A couple of weeks ago, we finished the development of RavenDB. All that remains from now is to get it actually out the door — and we take that very seriously.
To the right, you can see one of our servers, which has been running a longevity test for the two months in a production environment. We currently have a few teams doing nasty stuff to network and hardware to see how hostile they can make the environment and how RavenDB behaves under these conditions. For the past few days, if I had to go to the bathroom, I needed to watch out for random network cables strewn together all over the place as we create ad hoc networks and break them.
We have been able to test some really interesting scenarios this way and uncover some issues. I might post about a few of these in the future — some of them are interesting. Another team has been busy seeing what kind of effects you can get when you abuse the network at the firewall level, doing everything from random packet drops to reducing the quality of service to almost nothing and seeing if we are recovering properly.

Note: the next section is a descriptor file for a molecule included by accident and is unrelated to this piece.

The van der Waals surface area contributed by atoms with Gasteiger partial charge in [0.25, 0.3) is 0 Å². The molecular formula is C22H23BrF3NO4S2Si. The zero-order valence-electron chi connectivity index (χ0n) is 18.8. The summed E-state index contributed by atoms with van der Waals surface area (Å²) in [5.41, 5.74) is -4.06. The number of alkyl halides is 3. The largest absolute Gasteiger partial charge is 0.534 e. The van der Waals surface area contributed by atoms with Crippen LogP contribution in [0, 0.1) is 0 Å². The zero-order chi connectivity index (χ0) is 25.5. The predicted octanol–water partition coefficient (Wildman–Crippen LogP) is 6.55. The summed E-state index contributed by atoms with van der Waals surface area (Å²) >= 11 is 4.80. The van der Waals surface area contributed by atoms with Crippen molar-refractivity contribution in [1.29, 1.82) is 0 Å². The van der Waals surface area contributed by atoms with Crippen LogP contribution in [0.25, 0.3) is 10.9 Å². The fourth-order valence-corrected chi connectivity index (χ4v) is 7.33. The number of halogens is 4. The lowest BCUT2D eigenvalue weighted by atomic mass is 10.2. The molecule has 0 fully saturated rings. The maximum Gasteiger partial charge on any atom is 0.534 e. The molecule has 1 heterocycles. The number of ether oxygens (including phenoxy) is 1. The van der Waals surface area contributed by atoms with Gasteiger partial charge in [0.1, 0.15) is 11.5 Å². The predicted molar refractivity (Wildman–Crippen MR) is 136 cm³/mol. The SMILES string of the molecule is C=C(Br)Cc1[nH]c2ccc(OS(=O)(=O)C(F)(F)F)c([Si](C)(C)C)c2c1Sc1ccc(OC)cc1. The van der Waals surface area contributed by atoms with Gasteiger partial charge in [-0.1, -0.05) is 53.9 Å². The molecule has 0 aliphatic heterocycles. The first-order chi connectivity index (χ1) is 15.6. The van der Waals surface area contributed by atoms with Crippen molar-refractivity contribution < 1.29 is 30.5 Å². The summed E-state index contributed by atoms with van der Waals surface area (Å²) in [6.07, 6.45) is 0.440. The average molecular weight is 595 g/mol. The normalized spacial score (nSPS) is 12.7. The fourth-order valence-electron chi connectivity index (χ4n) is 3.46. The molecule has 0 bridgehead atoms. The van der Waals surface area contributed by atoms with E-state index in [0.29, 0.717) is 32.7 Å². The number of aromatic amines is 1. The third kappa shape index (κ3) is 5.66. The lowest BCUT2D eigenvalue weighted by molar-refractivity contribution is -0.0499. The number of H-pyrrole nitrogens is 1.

One of the bugs that we uncovered in this manner was an issue that would happen during disposal of a connection that timed out. We would wait for the TCP close in a synchronous fashion, which propagated an error that was already handled into a freeze for the server.
Yet another team is working on finishing the documentation and the smoothing of the setup experience. We care very deeply about the “five minutes of out of the gate” experience, and it takes a lot of work to ensure that it wouldn’t take a lot of work to setup RavenDB properly (and securely).
We are making steady progress, and the list of stuff that we are working on grows smaller every day.
We are now in the last portion: running longevity and failure tests and basically taking the measure of the system. One of the things that I’m really happy about is that we are actively abusing our production system — to the point where if there were Computer Protective Services, we would probably have CPS take them away — but the overall system is running just fine. For example, this blog has been running on RavenDB 4.0 and the sum total of all issues there after the upgrade was no handling the document ID change — the cluster going down, individual machines going crazy, taken down, network barriers, etc. It just works!